Pooh-Bear and his friends became public domain in 2022, paving the way for a whole host of adaptationsMel Poole via unsplash

Nearly a hundred years since A. A. Milne first introduced us to the hundred-acre wood, the image of his most famous character is more iconic than ever. With Pooh-Bear and his friends becoming public domain at the beginning of 2022, we can expect to see them around more frequently in whatever incarnations artists decide upon.

To both glee and grief from the public, one such incarnation is that of a murderous slasher in the Rhys-Frake Waterfield picture Winnie the Pooh: Blood and Honey. With Waterfield’s flick out now in the UK, I wanted to take the opportunity to explore the roots of Milne’s (bloodless) original story and encourage more people to do the same.

“To both glee and grief from the public, one such incarnation is that of a murderous slasher”

A. A. Milne, born 1882, was a well-respected playwriter and contributor to Punch magazine before he created our favourite fluffed friend. Winnie the Pooh first appeared in the poetry collection When We Were Young (1924), but it wasn’t long before he was given his own eponymous publication in 1926.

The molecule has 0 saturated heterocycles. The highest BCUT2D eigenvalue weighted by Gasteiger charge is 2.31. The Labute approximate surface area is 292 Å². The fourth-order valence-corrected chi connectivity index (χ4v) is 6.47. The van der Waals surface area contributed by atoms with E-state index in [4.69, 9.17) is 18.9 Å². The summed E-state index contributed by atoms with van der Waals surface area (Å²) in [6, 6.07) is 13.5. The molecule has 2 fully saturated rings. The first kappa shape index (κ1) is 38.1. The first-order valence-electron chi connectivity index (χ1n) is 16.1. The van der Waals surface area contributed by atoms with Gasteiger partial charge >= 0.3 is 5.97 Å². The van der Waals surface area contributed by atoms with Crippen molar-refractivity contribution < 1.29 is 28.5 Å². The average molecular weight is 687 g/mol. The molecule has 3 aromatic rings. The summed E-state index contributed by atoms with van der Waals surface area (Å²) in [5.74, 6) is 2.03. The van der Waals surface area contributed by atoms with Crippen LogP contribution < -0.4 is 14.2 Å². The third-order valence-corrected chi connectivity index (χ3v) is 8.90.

Over two decades before Pooh’s birth, Milne was a young Mathematics student at Trinity College. Before graduating in 1903, he had ingrained himself in Cambridge’s social life, getting involved in football and cricket and writing regularly for the student paper Granta. It is at Cambridge that Milne met fellow writer Arthur Conan Doyle – the two were cricket companions on the amateur team Authors XI. Milne’s son, Christopher Robin, followed in his father’s footsteps, attending Trinity in 1939. When Milne passed away in 1956, he bequeathed two original manuscripts to the College which remain on display to this day. While Cambridge clearly meant a lot to the Milne family, Milne’s character has equally meant a lot to Cambridge.


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In a now-deleted tweet from March 2021, the University opted to congratulate its recent graduates by quoting one of the most popularised adages of Pooh-Bear from Disney’s 1997 rendition of the character, Pooh’s Grand Adventure: The Search for Christopher Robin:

“Congratulations to everyone graduating from #Cambridge in absence today! Promise me you’ll always remember: You’re braver than you believe, and stronger than you seem, and smarter than you think.”

With the tarnishing that Winnie and his friends may have suffered in the horror adaptation, I implore any fans of Milne’s creations to engage with them in a more enriching way. If you find yourself near Trinity (and if you’re thinking of watching Winnie the Pooh: Blood and Honey), I recommend exploring the Wren Library. Visit the manuscripts of Milne’s Winnie the Pooh (1926) and The House at Pooh Corner (1928), and afterwards, either see what Waterfield’s film has to offer (if you really are “braver than you believe”) or simply play a game of Poohsticks, for old times’ sake.